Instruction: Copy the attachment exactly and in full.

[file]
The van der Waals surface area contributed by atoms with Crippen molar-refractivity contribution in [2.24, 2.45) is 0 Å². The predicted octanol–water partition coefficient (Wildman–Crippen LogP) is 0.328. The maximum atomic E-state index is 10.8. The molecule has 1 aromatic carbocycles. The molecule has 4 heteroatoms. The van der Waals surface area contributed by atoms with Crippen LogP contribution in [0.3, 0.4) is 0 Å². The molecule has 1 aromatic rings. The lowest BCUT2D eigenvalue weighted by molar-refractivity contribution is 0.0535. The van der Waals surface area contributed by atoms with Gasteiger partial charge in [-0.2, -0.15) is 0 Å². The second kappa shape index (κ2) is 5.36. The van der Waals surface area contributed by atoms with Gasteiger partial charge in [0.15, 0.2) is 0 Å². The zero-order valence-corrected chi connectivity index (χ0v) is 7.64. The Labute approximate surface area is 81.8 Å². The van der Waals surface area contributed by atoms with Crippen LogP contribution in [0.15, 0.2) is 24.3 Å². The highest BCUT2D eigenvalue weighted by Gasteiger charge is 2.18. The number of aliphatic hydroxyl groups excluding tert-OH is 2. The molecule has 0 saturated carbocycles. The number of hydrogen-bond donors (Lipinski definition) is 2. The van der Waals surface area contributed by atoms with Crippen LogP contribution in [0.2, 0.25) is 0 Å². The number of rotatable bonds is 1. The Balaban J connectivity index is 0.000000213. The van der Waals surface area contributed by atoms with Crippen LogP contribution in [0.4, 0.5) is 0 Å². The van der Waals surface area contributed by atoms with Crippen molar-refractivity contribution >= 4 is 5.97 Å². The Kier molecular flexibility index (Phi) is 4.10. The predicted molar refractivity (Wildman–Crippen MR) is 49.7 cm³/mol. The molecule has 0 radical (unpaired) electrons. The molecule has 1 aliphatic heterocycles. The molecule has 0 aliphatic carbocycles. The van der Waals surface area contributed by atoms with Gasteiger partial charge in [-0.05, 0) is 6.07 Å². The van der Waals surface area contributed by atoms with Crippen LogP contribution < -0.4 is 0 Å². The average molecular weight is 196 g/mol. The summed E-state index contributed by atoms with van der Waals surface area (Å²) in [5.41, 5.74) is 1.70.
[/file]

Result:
The van der Waals surface area contributed by atoms with Crippen molar-refractivity contribution in [2.24, 2.45) is 0 Å². The predicted octanol–water partition coefficient (Wildman–Crippen LogP) is 0.328. The maximum atomic E-state index is 10.8. The molecule has 1 aromatic carbocycles. The molecule has 4 heteroatoms. The van der Waals surface area contributed by atoms with Crippen LogP contribution in [0.3, 0.4) is 0 Å². The molecule has 1 aromatic rings. The lowest BCUT2D eigenvalue weighted by molar-refractivity contribution is 0.0535. The van der Waals surface area contributed by atoms with Gasteiger partial charge in [-0.2, -0.15) is 0 Å². The second kappa shape index (κ2) is 5.36. The van der Waals surface area contributed by atoms with Gasteiger partial charge in [0.15, 0.2) is 0 Å². The zero-order valence-corrected chi connectivity index (χ0v) is 7.64. The Labute approximate surface area is 81.8 Å². The van der Waals surface area contributed by atoms with Crippen LogP contribution in [0.15, 0.2) is 24.3 Å². The highest BCUT2D eigenvalue weighted by Gasteiger charge is 2.18. The number of aliphatic hydroxyl groups excluding tert-OH is 2. The molecule has 0 saturated carbocycles. The number of hydrogen-bond donors (Lipinski definition) is 2. The van der Waals surface area contributed by atoms with Crippen LogP contribution in [0.2, 0.25) is 0 Å². The number of rotatable bonds is 1. The Balaban J connectivity index is 0.000000213. The van der Waals surface area contributed by atoms with Crippen LogP contribution in [0.4, 0.5) is 0 Å². The van der Waals surface area contributed by atoms with Crippen molar-refractivity contribution >= 4 is 5.97 Å². The Kier molecular flexibility index (Phi) is 4.10. The predicted molar refractivity (Wildman–Crippen MR) is 49.7 cm³/mol. The molecule has 0 radical (unpaired) electrons. The molecule has 1 aliphatic heterocycles. The molecule has 0 aliphatic carbocycles. The van der Waals surface area contributed by atoms with Gasteiger partial charge in [-0.05, 0) is 6.07 Å². The van der Waals surface area contributed by atoms with Crippen LogP contribution < -0.4 is 0 Å². The average molecular weight is 196 g/mol. The summed E-state index contributed by atoms with van der Waals surface area (Å²) in [5.41, 5.74) is 1.70.